All For Kidz, Inc. v. Around The World Yoyo Entertainment Company et al

Filing 43

ORDER denying 4 Motion for Preliminary Injunction; granting 18 Motion to Compel; Case stayed, by Judge Richard A Jones. Case stayed pending outcome of arbitration, Plaintiff must update the court on the status of the arbitration on June 15, 2014 and on the 15th day of every second month thereafter. (VE)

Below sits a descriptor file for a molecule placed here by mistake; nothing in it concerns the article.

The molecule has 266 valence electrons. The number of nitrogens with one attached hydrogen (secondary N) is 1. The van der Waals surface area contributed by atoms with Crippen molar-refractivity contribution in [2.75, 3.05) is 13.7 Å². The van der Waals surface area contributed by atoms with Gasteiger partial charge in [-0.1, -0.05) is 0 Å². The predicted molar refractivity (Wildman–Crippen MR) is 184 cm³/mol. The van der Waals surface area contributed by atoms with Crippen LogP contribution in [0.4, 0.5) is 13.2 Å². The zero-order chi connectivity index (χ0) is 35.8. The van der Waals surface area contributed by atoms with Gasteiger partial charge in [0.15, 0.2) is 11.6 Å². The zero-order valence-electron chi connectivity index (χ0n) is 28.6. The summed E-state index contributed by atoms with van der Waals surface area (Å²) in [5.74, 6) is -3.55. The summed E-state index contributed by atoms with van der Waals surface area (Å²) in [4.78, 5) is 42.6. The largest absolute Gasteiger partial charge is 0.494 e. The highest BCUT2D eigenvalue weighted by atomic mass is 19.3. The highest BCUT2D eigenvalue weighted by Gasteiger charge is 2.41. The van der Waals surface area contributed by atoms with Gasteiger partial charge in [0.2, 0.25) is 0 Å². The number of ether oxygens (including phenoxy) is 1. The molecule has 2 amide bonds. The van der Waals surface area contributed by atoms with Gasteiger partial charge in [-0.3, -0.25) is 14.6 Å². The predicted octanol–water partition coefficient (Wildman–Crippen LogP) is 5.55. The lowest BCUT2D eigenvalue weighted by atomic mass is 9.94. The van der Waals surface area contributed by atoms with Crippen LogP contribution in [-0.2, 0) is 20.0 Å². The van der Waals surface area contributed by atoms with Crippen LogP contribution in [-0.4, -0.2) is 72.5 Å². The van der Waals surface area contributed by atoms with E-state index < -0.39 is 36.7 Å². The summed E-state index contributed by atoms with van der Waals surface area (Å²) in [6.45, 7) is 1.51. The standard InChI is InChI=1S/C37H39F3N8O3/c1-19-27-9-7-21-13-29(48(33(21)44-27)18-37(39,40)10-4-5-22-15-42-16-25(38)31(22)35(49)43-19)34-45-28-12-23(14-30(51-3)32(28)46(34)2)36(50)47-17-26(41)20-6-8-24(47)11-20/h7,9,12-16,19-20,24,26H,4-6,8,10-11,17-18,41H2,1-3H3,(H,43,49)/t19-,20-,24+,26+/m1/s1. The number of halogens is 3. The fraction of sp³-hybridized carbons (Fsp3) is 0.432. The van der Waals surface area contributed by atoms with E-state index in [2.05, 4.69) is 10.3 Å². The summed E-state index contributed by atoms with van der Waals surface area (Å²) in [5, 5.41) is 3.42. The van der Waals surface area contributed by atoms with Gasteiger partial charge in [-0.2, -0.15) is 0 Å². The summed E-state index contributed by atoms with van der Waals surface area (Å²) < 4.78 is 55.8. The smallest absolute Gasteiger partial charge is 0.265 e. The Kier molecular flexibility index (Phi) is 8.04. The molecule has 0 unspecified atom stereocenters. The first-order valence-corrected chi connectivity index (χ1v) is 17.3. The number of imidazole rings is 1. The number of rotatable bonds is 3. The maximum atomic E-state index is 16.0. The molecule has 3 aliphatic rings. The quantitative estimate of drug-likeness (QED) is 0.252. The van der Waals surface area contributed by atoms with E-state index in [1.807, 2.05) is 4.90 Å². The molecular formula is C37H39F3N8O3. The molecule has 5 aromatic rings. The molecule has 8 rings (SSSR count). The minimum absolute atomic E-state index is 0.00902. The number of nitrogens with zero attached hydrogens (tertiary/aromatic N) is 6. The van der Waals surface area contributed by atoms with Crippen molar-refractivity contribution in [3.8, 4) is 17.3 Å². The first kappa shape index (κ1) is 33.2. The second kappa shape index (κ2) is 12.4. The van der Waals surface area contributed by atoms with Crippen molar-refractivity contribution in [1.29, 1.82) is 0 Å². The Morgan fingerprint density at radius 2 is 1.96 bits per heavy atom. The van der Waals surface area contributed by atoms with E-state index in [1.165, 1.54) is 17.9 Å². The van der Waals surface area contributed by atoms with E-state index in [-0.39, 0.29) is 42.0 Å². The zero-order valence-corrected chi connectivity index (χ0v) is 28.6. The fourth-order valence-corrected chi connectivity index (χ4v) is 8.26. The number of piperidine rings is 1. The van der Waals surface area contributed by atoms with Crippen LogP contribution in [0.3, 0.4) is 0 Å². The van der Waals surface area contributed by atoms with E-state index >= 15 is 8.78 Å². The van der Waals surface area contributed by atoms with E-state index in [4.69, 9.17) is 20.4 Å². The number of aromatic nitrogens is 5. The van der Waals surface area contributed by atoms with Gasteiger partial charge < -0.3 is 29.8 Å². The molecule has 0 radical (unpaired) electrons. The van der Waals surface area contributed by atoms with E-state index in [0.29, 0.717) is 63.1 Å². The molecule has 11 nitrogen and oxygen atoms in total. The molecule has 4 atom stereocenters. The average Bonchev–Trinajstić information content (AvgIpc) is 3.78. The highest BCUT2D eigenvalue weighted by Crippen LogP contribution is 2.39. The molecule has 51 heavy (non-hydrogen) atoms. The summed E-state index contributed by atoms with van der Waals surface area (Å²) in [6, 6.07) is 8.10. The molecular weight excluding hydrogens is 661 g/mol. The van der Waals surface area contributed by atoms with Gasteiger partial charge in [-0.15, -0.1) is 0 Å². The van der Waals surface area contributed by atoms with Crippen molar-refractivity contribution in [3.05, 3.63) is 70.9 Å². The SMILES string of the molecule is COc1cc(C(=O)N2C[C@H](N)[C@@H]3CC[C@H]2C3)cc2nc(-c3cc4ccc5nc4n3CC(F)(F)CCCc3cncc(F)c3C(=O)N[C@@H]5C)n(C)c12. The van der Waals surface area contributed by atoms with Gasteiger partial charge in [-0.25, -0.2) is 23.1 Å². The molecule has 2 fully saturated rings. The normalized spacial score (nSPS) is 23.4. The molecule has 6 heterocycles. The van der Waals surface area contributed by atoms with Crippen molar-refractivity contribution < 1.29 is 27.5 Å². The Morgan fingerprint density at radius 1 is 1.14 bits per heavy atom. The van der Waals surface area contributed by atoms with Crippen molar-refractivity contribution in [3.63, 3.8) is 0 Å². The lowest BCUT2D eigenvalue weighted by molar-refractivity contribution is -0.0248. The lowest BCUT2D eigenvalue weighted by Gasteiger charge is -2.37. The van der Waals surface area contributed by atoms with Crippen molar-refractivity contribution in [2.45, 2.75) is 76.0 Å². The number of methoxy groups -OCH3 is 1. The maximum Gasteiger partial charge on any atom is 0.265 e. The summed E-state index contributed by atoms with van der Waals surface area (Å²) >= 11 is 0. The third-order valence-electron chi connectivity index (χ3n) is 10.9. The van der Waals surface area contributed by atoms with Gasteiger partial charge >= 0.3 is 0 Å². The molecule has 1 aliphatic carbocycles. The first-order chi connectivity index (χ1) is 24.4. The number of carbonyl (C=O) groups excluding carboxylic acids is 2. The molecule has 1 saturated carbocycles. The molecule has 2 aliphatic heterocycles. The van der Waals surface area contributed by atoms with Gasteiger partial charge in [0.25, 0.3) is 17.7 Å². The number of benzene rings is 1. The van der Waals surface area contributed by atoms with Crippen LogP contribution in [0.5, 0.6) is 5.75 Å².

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HONORABLE RICHARD A. JONES 1 2 3 4 5 6 UNITED STATES DISTRICT COURT WESTERN DISTRICT OF WASHINGTON AT SEATTLE 7 8 9 ALL FOR KIDZ, INC., Plaintiff, 10 11 CASE NO. C13-2001RAJ v. ORDER 12 AROUND THE WORLD YOYO ENTERTAINMENT COMPANY, et al., 13 Defendants. 14 I. INTRODUCTION 15 16 17 18 This matter comes before the court on Plaintiff’s motion for a preliminary injunction and Defendants’ motion to compel arbitration. For the reasons stated below, the court GRANTS the motion to compel arbitration (Dkt. # 18) and STAYS this action. The court DENIES Plaintiff’s motion for a preliminary injunction. Dkt. # 4. 19 20 21 22 23 24 25 26 II. BACKGROUND All for Kidz, Inc. (“AFK”) and Around the World Yoyo Entertainment Company (“ATW”) both perform shows in elementary schools featuring, among other things, yo-yo tricks. All for Kidz, whose principal is Arne Dixon and whose corporate predecessor was Arne Dixon Entertainment, Inc., has staged these performances for almost 25 years. Defendant John Fox worked for Arne Dixon Entertainment for about a year in 1996 and 1997. He was primarily responsible for booking new shows, but he also began training as a performer. AFK fired him. Not long after, he founded ATW and began 27 28 ORDER – 1 1 performing yo-yo shows, initially with the cooperation of Mr. Dixon. That cooperation 2 soured. By 2004, Arne Dixon Entertainment sued ATW in this District, alleging that 3 ATW’s shows infringed its copyrights and violated the Lanham Act’s prohibition on false 4 or misleading designations of origin, that Mr. Fox misappropriated AFK’s trade secrets, 5 that he breached his employment agreement, that he tortiously interfered with Mr. 6 Dixon’s business, and that his shows violated the Washington Consumer Protection Act. 7 The first suit ended in a January 2005 settlement agreement. That agreement 8 contained a clause requiring arbitration of “any and all disputes arising between [AFK 9 and ATW, Mr. Fox, and his wife], including but not limited to any dispute arising out of 10 the Settlement Agreement or the drafting thereof . . . .” Fox Decl. (Dkt. # 19), Ex. A. 11 Since then, both ATW and AFK have continued their performances. In recent 12 years, ATW has used at least three performers who once worked for AFK. Melvin 13 Beresford was a performer at AFK from 1996 to 2006. Mel Steinmeyer was an AFK 14 performer from 1996 to 2008. Leslie Laas performed for AFK from 2005 to 2006. 15 During their employment at AFK, all three employees signed an “Associate Intellectual 16 Property Agreement” in which they agreed not to disclose confidential information and 17 agreed not to compete with AFK for three years after termination. ATW hired Mr. 18 Beresford in 2011, Ms. Laas in 2010, and Mr. Steinmeyer in 2011. All three of them 19 performed in ATW shows. Ms. Laas left ATW in 2012; Mr. Steinmeyer no longer works 20 at ATW; it is not clear whether Mr. Beresford still works at ATW. 21 What is clear is that Mr. Dixon, through AFK, has once again sued ATW and Mr. 22 Fox and his wife. This time, he sued Mr. Beresford, Ms. Laas, and Mr. Steinmeyer 23 (collectively the “Employee Defendants”) as well. The complaint is remarkably similar 24 to Mr. Dixon’s 2004 complaint, except that it names the Employee Defendants and 25 contends that in addition to their liability for copyright infringement, trade secret 26 misappropriation, and the like, they are liable for breaching their employment agreements 27 28 ORDER – 2 1 with AFK. Unlike the 2004 complaint, there are no allegations of Lanham Act violations 2 or violations of the Washington Consumer Protection Act. At the same time that AFK 3 sued, it moved for a sweeping preliminary injunction that would prohibit ATW and all of 4 the individual Defendants from performing shows. AFK’s motion for an injunction did 5 not mention the prior lawsuit, the 2005 settlement agreement, or its arbitration clause. ATW moved to compel arbitration. It brought its motion on behalf of itself and 6 7 Mr. Fox and his wife, the signatories to the settlement agreement. It noted, however, that 8 AFK had refused to stipulate to arbitration in part because it believed it had no obligation 9 to arbitrate its claims against the Employee Defendants. In opposition to the motion, 10 AFK conceded that its claims against ATW and Mr. Fox and his wife were arbitrable, but 11 insisted that its claims against the Employee Defendants were not. It also insisted that the 12 court should grant a preliminary injunction pending the conclusion of arbitration. The court now considers the parties’ requests. 13 III. ANALYSIS 14 15 16 A. Arbitration Everyone agrees that AFK’s claims against ATW and Mr. Fox and his wife must 17 proceed to arbitration. The Employee Defendants, however, are not signatories to the 18 2005 settlement agreement or its arbitration clause. ATW asserts that the Federal 19 Arbitration Act (“FAA”) governs its motion to compel arbitration, and AFK does not 20 contend otherwise. ATW argues that the FAA mandates arbitration not only of AFK’s 21 claims against it and Mr. Fox and his wife, but of AFK’s claims against the Employee 22 Defendants. 23 Before wading into the thorny question of whether the Employee Defendants can 24 force AFK to arbitrate its claims against them, the court observes that the question is 25 likely to have little practical significance. AFK apparently believes that this court would 26 permit it to pursue its claims against ATW and Mr. and Mrs. Fox in arbitration while 27 28 ORDER – 3 1 simultaneously pursuing its claims against the Employee Defendants in this court. The 2 arbitration to which AFK agreed will likely dispose, by issue preclusion, of all claims 3 against the Employee Defendants. Every allegedly wrongful act that the Employee 4 Defendants allegedly committed, they committed in the scope of their employment at 5 ATW. In order to prove its claims against ATW, AFK will likely attempt to prove the 6 same facts that it would have to prove to prevail against the Employee Defendants. AFK 7 proffers no reason that the court should permit it to prove those facts simultaneously in 8 arbitration and in this court, and the court can conceive of no reason that it would permit 9 AFK to squander adjudicative resources in that fashion. Even if AFK can avoid 10 arbitration of its claims against the employees, the court would stay this litigation 11 pending the outcome of the arbitration. Under these circumstances, AFK’s refusal to 12 arbitrate its claims against the Employee Defendants suggests that it is more interested in 13 increasing the burden on its former employees than it is in resolving its claims efficiently. 14 Putting practicalities aside, “a litigant who is not a party to an arbitration 15 agreement may invoke arbitration under the FAA if the relevant state contract law allows 16 the litigant to enforce the agreement.” Kramer v. Toyota Motor Corp., 705 F.3d 1122, 17 1128 (9th Cir. 2013) (citing Arthur Andersen LLP v. Carlisle, 556 U.S. 624, 632 (2009)). 18 Washington courts, like federal courts, have recognized that both equitable estoppel and 19 “normal contract and agency principles” permit nonsignatories to arbitration agreements 20 to compel arbitration in some circumstances. McClure v. Davis Wright Tremaine, 890 21 P.2d 466, 467 (Wash. Ct. App. 1995); see also Murphy v. DirecTV, Inc., 724 F.3d 1218, 22 1232 (9th Cir. 2013) (applying California agency law). The parties focus on whether 23 equitable estoppel applies in this case, but the court focuses on agency law, which 24 provides a straightforward answer: employee defendants sued for acts within the scope of 25 their employment may defensively invoke their employer’s agreement to arbitrate 26 disputes encompassing those acts. 27 28 ORDER – 4 1 Although no Washington court has squarely decided the issue, the court is 2 convinced that Washington law permits the Employee Defendants to invoke the 3 settlement agreement’s arbitration clause as agents of ATW. As noted, Washington 4 recognizes that agency principles apply to determining the applicability of an arbitration 5 contract to a nonsignatory. McClure, 890 P.2d at 467. In McClure, the court considered 6 whether a law firm that was not a signatory to an arbitration clause in a partnership 7 agreement could nonetheless invoke the clause to compel arbitration of a partner’s breach 8 of fiduciary duty claim against it arising out of the firm’s representation of the 9 partnership. Id. at 466. Although the court found numerous reasons to uphold the order 10 compelling arbitration, including that the arbitration clause at issue was broad enough to 11 encompass claims against nonsignatories, it found that agency principles provided an 12 alternate basis for upholding the order. Id. at 467-68. It noted that the law firm acted as 13 the partnership’s agent and that the partner had not “dispute[d] [the law firm]’s 14 contention that agents can enforce arbitration agreements made by their principals.” Id. 15 at 468. In this case, AFK agreed to an arbitration clause in a settlement agreement with a 16 corporate entity that it knew employed various performers to engage in the allegedly 17 wrongful conduct that led to the settlement agreement. It strains credibility to believe 18 that either of the parties to that agreement intended to permit the other to avoid arbitration 19 by the simple expedient of suing employees rather than the corporate entity. See Grand 20 Wireless, Inc. v. Verizon Wireless, Inc., No. 13-1149, 2014 U.S. App. LEXIS 5276, at 21 *21 (1st Cir. Mar. 19, 2014) (“Since [the company] could operate only through the 22 actions of its employees, it would have made little sense to have agreed to arbitrate if the 23 employees could be sued separately without regard to the arbitration clause.”) For that 24 reason, the arbitration clause itself (which covers “any and all disputes arising between” 25 ATW and AFK) likely implicitly sweeps in claims against the corporate employees. But 26 even if it did not, the court concludes that Washington agency law would permit the 27 28 ORDER – 5 1 Employee Defendants to invoke the arbitration clause defensively as to claims based on 2 acts within the scope of their employment. 3 The court notes that jurisdictions across the country uphold a nonsignatory 4 employee’s right to invoke an arbitration clause defensively in a case arising out of his 5 acts on behalf of his signatory employer. Among those jurisdictions is the Ninth Circuit, 6 which held in Letizia v. Prudential Bache Securities, Inc., 802 F.2d 1185, 1187-88 (9th 7 Cir. 1986), that brokerage employees sued by a client for acts in the scope of their 8 employment could invoke the arbitration agreement between the brokerage and the client. 9 The Letizia court reached that conclusion by applying “federal substantive law,” id. at 10 1187, which is perhaps inconsistent with the Supreme Court’s later pronouncement that 11 state law governs the question of “who is bound” by an arbitration clause. Arthur 12 Andersen, 556 U.S. at 630-31. 13 Even if the Ninth Circuit’s application of federal substantive law in Letizia is no 14 longer good law, the court observes that every jurisdiction to consider the question has 15 reached the same conclusion. See, e.g., Grand Wireless, 2014 U.S. App. LEXIS 5276, at 16 *21-22 (noting that “a number of our sister circuits have addressed the issue, and all have 17 held that an agent is entitled to the protection of her principal’s arbitration clause when 18 the claims against her are based on her conduct as an agent”); Tracinda Corp. v. 19 DaimlerChrysler AG, 502 F.3d 212, 223-24 (3d Cir. 2007) (“[B]ecause a principal is 20 bound under the terms of a valid arbitration clause, its agents, employees, and 21 representatives are also covered under the terms of such agreements.”) (citation omitted); 22 Soto v. Am. Honda Motor Co., 946 F. Supp. 2d 949, 956 (N.D. Cal. 2012) (“Courts have 23 generally applied the agency principle to prevent parties from evading arbitration 24 obligations by suing a signatory’s agents instead of the principal.”); Stevens v. Phillips, 25 852 So. 2d 123, 129 (Ala. 2002) (“A party should not be able to avoid an arbitration 26 agreement merely by suing an employee of a principal.”) (citation omitted); McMillan v. 27 28 ORDER – 6 1 Computer Translation Sys. & Support, Inc., 66 S.W.3d 477, 481 (Tex. App. 2001); 2 Livingston v. Metro. Pediatrics, LLC, 227 P.3d 796, 805 & n.7 (Or. Ct. App. 2010) 3 (reversing and remanding with instructions to grant nonsignatory employees’ motion to 4 compel arbitration); B.A.P., L.L.P. v. Pearman, 250 P.3d 332, 339-40 (Okla. Civ. App. 5 2011) (same); Madden v. Ellspermann, 813 S.W.2d 51, 53-54 (Mo. Ct. App. 1991) 6 (holding that where employee defendant’s “acts were committed in the course and scope 7 of his employment,” he was “entitled to the benefit of an arbitration agreement to which 8 his employer . . . is a party”). AFK cites no authority to the contrary, and the court is not 9 aware of any. Finally, the court considers AFK’s argument that ATW should not be able to 10 11 compel arbitration as to the Employee Defendants because it did not expressly request 12 that relief in its motion. Although ATW did not expressly request arbitration on behalf of 13 the Employee Defendants in the opening brief of its motion, the motion to compel 14 arbitration notes that AFK refused ATW’s request to compel arbitration because of its 15 belief that the Employee Defendants could not compel arbitration. Defs.’ Mot. (Dkt. # 16 18) at 5. AFK recognized that the arbitration rights of the Employee Defendants were at 17 issue, because it argued both in response to ATW’s informal arbitration demand and in 18 opposition to its motion to compel arbitration that the Employee Defendants could not 19 invoke equitable estoppel against AFK. AFK had notice of the Employee Defendants’ 20 arbitration demand and an opportunity to oppose that demand. Nothing more is required. 21 B. 22 Preliminary Injunction Having determined that an arbitrator will resolve this dispute, the court now 23 considers whether to issue an injunction pending arbitration. Because arbitrators 24 sometimes lack the power to issue injunctive relief, or procedural mechanisms to do so 25 speedily, courts have recognized the right of parties to an arbitration to seek “equitable 26 relief in aid of arbitration.” Riverside Publ’g Co. v. Mercer Publ’g LLC, 829 F. Supp. 2d 27 28 ORDER – 7 1 1017, 1020 (W.D. Wash. 2011) (quoting Toyo Tire Holdings of Am., Inc. v. Continental 2 Tire N. Am., Inc., 609 F.3d 975, 980 (9th Cir. 2010)). 3 The court may issue a preliminary injunction where the moving party establishes 4 (1) a likelihood of success on the merits, (2) that it is likely to suffer irreparable harm in 5 the absence of preliminary relief, (3) that the balance of hardships tips in its favor, and (4) 6 that the public interest favors an injunction. Winter v. Natural Resources Defense 7 Council, Inc., 555 U.S. 7, 20 (2008). A party can also satisfy the first and third elements 8 of the test by raising serious questions going to the merits of its case and a balance of 9 hardships that tips sharply in its favor. Alliance for the Wild Rockies v. Cottrell, 632 F.3d 10 1127, 1134-35 (9th Cir. 2011). In cases where clear irreparable harm would result and 11 there are serious questions going to the merits, a court may issue provisional relief for the 12 purpose of permitting it to consider the merits of the dispute on a reasonable timetable. 13 Id. at 1134. Small v. Avanti Health Sys., LLC, 661 F.3d 1180, 1187 (9th Cir. 2011) 14 (noting that it appears settled that Winter did not “change the requisite showing for any 15 individual factor [in the Ninth Circuit’s preliminary injunction analysis] other than 16 irreparable harm”). 17 The court focuses first on AFK’s evidence of irreparable harm, which is sorely 18 lacking. AFK’s motion for injunctive relief relied on a single declaration. That 19 declaration, from Scott Hopper, AFK’s Vice President, has just two paragraphs 20 addressing AFK’s harm. One contains the assertion that Defendants’ performances are 21 “causing serious, long-lasting, and incalculable harm to AFK’s competitive position vis- 22 à-vis ATW. AFK’s losses are difficult to measure and monetary damages would be 23 insufficient to remedy the harms.” Hopper Decl. (Dkt. # 7) ¶ 17. The next paragraph 24 states as follows: 25 26 27 28 ATW’s substandard, infringing performances have been and are taking away potential AFK clients, damaging the AFK brand through confusion, and diminishing or in some cases foreclosing the market for AFK’s assembly[.] AFK has lost sales directly to ATW. AFK has attempted to ORDER – 8 return to schools where it has performed previously only to find that ATW had already been there. There is confusion that the ATW show is AFK. In the insular school community, ATW’s substandard yoyo assemblies have caused some schools to no longer be interested in having any yoyo assembly. 1 2 3 4 Hopper Decl. (Dkt. # 7) ¶ 18. Mr. Hopper’s declaration is not adequate to establish a likelihood of irreparable 5 6 7 8 9 10 11 12 13 14 15 16 harm. First, the court has no idea of the basis for Mr. Hopper’s knowledge. He attaches no documents to support any of his assertions. Although he contends that AFK has “lost sales” to ATW, he does not identify a single lost sale. This is notable by itself, but more so in light of Mr. Hopper’s assertion that AFK’s 60 full-time employees (including 17 performers) perform assembly programs at 5,500 schools per year for over 2.25 million students. Hopper Decl. (Dkt. # 7) ¶ 3. 1 If ATW is taking AFK’s shows, it ought to be easy to provide evidence proving as much. Similarly, Mr. Hopper has no specific evidence of confusion between ATW and AFK, and no evidence of any school that has declined a yo-yo show because of ATW’s allegedly substandard performances. Finally, although AFK requests that the court enjoin the Employee Defendants as well, it offers no evidence at all that they continue to work for ATW or perform in its shows. When ATW pointed out that AFK had provided virtually no evidence of 17 18 19 20 21 22 23 irreparable harm, AFK used its reply brief to offer four new declarations. That is poor litigation practice in any event, but is particularly egregious in light of AFK’s insistence that ATW’s failure to explicitly request arbitration on behalf of the Employee Defendants until the reply brief of its motion to compel was fatal to their request. ATW has asked the court to strike the late-filed evidence. The court declines to strike the evidence because considering it will not prejudice ATW. 24 25 1 27 If Mr. Hopper’s figures are accurate, AFK’s performers each perform more than 320 shows per year, which is more than one show every weekday, assuming that they perform all year, not just during the academic year. 28 ORDER – 9 26 AFK’s four late-filed declarations do little more than Mr. Hopper’s declaration to 1 2 establish AFK’s harm. The first of those declarations is from Mr. Dixon, who states 3 nothing regarding the harm that ATW’s performances cause. A declaration from Paul 4 Stetler, who trains AFK’s performers, is similarly silent as to the harm that ATW’s shows 5 cause. The only declarations that address harm are from Kristina Cox and Bryan Clark, 6 both of whom are AFK account executives. Mr. Clark declares that a school in Texas 7 inadvertently booked a show in autumn 2013 with ATW, believing that it was AFK. 8 Clark Decl. (Dkt. # 30-2). He also declares, without providing any details, that “many 9 similar instances” have occurred in his ten years at AFK. Id. Nothing in his declaration 10 suggests that ATW did anything to promote this confusion. 2 His declaration suggests, at 11 most, that some school personnel confuse ATW with AFK for no reason other than that 12 they both offer yo-yo shows. Ms. Cox, who has worked at AFK for more than six years, 13 declares that there have been “numerous instances of schools refusing to have our show 14 because they had previously had ATW and had been dissatisfied with the experience, or 15 had recently had ATW and were not interested in hosting another show involving a yoyo 16 sale.” Cox Decl. (Dkt. # 30-3). Ms. Cox offers no details at all to support her assertion. 17 Unlike Mr. Clark, she does not point to even a single specific example. Like Mr. Clark, 18 she notes that some schools are “unable to separate AFK from ATW in their selection of 19 programs.” Id. She does not suggest that this is because of anything ATW does to 20 promote confusion. Finally, the court observes that both Mr. Clark and Ms. Cox 21 implicitly base their statements on hearsay evidence from unnamed parties as to their 22 experiences with ATW. On this thin evidence, the court concludes that AFK has not demonstrated that it is 23 24 likely to suffer irreparable harm in the absence of an injunction. ATW declares, through 25 2 27 It is not clear that AFK has stated any claims for which confusion between ATW and AFK is a cognizable harm. The Lanham Act and state unfair competition law are the standard means to remedy false or misleading designations of origin. In this suit, AFK has not invoked the Lanham Act or any state’s unfair competition law. 28 ORDER – 10 26 1 Mr. Fox, that it plans to perform 200 shows in the remainder of this academic year. Fox 2 Decl. (Dkt. # 23) ¶ 24. There is no basis to conclude that any of those shows, or any of 3 the 400 shows ATW hopes to perform in the 2014-15 academic year, id. ¶ 2, will cause 4 AFK irreparable harm. 5 Relying on outdated precedent, AFK suggests that with respect to its copyright 6 infringement claims, it may rely on a presumption of irreparable harm. AFK is mistaken: 7 We conclude that presuming irreparable harm in a copyright infringement case is inconsistent with, and disapproved by, the Supreme Court's opinions in eBay and Winter. Thus, our long-standing precedent finding a plaintiff entitled to a presumption of irreparable harm on a showing of likelihood of success on the merits in a copyright infringement case . . . has been effectively overruled. 8 9 10 11 12 13 14 15 Flexible Lifeline Sys., Inc. v. Precision Lift, Inc., 654 F.3d 989, 998 (9th Cir. 2011). Because AFK has failed to establish the likelihood of irreparable harm, the court need not consider the remaining factors relevant to injunctive relief. In particular, the court declines to evaluate the merits of AFK’s claims. The court prefers not to suggest the outcome of the arbitration to which the parties have agreed. IV. CONCLUSION 16 17 18 19 20 21 22 23 For the reasons stated above, the court GRANTS Defendants’ motion to compel arbitration (Dkt. # 18) and DENIES Plaintiff’s motion for a preliminary injunction (Dkt. # 4). The court STAYS this action pending the outcome of arbitration. Plaintiff must update the court on the status of the arbitration on June 15 and on the 15th day of every second month thereafter, and must notify the court promptly of any resolution of the arbitration. Dated this 8th day of May, 2014. 25 A 26 The Honorable Richard A. Jones United States District Court Judge 24 27 28 ORDER – 11